Instead of just stuffing our emotions and doing our best to fake fine, let’s take a moment this week to get alone with God and journal about any hurts we are carrying to the Thanksgiving table. Perhaps there will come a time when we’d benefit from a face-to-face conversation with the person who hurt us, but we don’t need to wait until that opportunity to get rid of an unforgiving, bitter attitude.
Begin this time with the Lord by remembering who you are. Choose to define yourself as God’s beloved daughter. Look at your good qualities. Look at all the gifts you’ve been given. Allow your heart to be filled, not with self-pity but with gratitude. What will result? Freedom. This will clear a path for God’s love to transform and heal you. Because of His healing touch, you’ll be free to offer forgiveness to others.
It is only as our hearts are filled with gratitude that we’re able to forgive. This truth is addressed in the book From Anger to Intimacy: How Forgiveness can Transform Your Marriage:
No matter what has happened, you are invited to forgive just as God has wholly and fully forgiven you. Where do you find that kind of forgiveness? Through the person of Jesus Christ. Matthew 10:8 says, “Freely you have received, freely give”...If you are not a forgiving person, if you have unresolved anger, bitterness or resentment in your heart- and you do nothing to get rid of it, then you have not yet experienced or realized the forgiveness you have received.¹
Do we truly appreciate the forgiveness that Christ purchased for us? Or have we become callous to its reality? Do we take God’s forgiveness for granted?
2. Facilitate life-giving conversation
Paul goes on to encourage us to “let the peace of Christ control your hearts, the peace into which you were also called in one body. And be thankful” (Colossians 3:15). One way to avoid tension filled conversation is taking control of what’s being discussed. Our daughter Charlotte’s favorite thing is to put conversation cards by each person’s plate and then discuss them over dinner. You could make up your own questions or use some of these suggestions to direct conversation toward a deeper and more positive sharing of hearts, hopefully avoiding topics that lead to sharp and unkind words:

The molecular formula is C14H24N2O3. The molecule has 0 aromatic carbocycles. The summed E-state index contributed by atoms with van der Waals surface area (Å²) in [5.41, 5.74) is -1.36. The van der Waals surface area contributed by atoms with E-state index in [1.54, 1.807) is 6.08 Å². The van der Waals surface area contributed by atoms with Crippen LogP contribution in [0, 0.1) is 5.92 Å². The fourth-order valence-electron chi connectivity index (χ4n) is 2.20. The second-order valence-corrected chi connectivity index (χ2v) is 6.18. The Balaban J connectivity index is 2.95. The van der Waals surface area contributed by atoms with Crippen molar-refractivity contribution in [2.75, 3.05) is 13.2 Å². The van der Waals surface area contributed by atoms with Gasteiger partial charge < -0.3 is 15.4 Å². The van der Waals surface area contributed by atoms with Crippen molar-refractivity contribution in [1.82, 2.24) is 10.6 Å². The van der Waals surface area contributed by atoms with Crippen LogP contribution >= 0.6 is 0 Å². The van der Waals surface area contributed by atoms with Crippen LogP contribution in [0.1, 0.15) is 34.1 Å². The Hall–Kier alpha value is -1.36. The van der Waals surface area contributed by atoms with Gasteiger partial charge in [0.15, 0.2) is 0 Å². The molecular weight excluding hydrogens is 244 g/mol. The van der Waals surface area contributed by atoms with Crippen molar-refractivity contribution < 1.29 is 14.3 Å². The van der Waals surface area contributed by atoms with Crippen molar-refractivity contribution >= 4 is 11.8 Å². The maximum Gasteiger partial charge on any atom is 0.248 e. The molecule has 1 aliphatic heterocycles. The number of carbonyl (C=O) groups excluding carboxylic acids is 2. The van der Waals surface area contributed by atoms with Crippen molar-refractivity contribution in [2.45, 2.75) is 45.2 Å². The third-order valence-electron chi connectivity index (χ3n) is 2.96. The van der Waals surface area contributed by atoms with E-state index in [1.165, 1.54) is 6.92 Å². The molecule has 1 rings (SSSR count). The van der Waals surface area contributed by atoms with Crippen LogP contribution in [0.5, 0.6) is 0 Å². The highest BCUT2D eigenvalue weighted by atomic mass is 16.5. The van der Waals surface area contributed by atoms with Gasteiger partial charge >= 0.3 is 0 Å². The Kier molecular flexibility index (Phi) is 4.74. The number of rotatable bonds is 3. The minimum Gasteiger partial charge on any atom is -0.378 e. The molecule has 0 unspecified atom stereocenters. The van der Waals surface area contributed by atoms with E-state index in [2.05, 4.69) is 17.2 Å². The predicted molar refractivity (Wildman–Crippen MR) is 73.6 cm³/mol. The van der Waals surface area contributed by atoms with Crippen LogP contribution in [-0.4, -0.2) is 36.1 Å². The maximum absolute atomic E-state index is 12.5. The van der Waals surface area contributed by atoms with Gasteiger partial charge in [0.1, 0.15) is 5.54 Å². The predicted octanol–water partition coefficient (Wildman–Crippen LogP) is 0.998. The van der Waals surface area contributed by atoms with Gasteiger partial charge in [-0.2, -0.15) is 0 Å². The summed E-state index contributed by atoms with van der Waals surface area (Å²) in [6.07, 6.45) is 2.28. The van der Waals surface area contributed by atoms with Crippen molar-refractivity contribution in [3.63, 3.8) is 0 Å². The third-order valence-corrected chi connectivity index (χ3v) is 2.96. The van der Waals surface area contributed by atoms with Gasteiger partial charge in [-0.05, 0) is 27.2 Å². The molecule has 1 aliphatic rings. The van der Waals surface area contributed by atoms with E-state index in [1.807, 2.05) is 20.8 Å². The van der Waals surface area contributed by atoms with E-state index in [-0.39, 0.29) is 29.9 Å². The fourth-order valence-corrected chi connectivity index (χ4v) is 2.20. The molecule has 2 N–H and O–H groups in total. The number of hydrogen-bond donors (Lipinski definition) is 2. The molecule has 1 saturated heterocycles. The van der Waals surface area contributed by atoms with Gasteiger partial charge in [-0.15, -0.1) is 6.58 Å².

“Describe your perfect weekend.”
“If you were going to give me a tour of the town you grew up in, where would you take me first?”
“What is bringing you joy right now?”
“What’s saving your life right now?”
“What’s on your bucket list?”
3. Get your heart in the right place.
There is nothing that changes my attitude like music. This is why I really pay attention to what I listen to. I almost always listen to praise and worship music—not because I am so holy, but because without it, I am so weak and prone to complaining. I encourage you to pay attention to which lyrics are filling your mind and how they are altering your mood. If you want to follow St. Paul’s advice, then you’ll “let the word of Christ dwell in you richly, as in all wisdom you teach and admonish one another, singing psalms, hymns, and spiritual songs with gratitude in your hearts to God” (Colossians 3:16).
To help you get your heart in the right place, check out our Thanksgiving Spotify playlist.
4. Focus on the audience of One.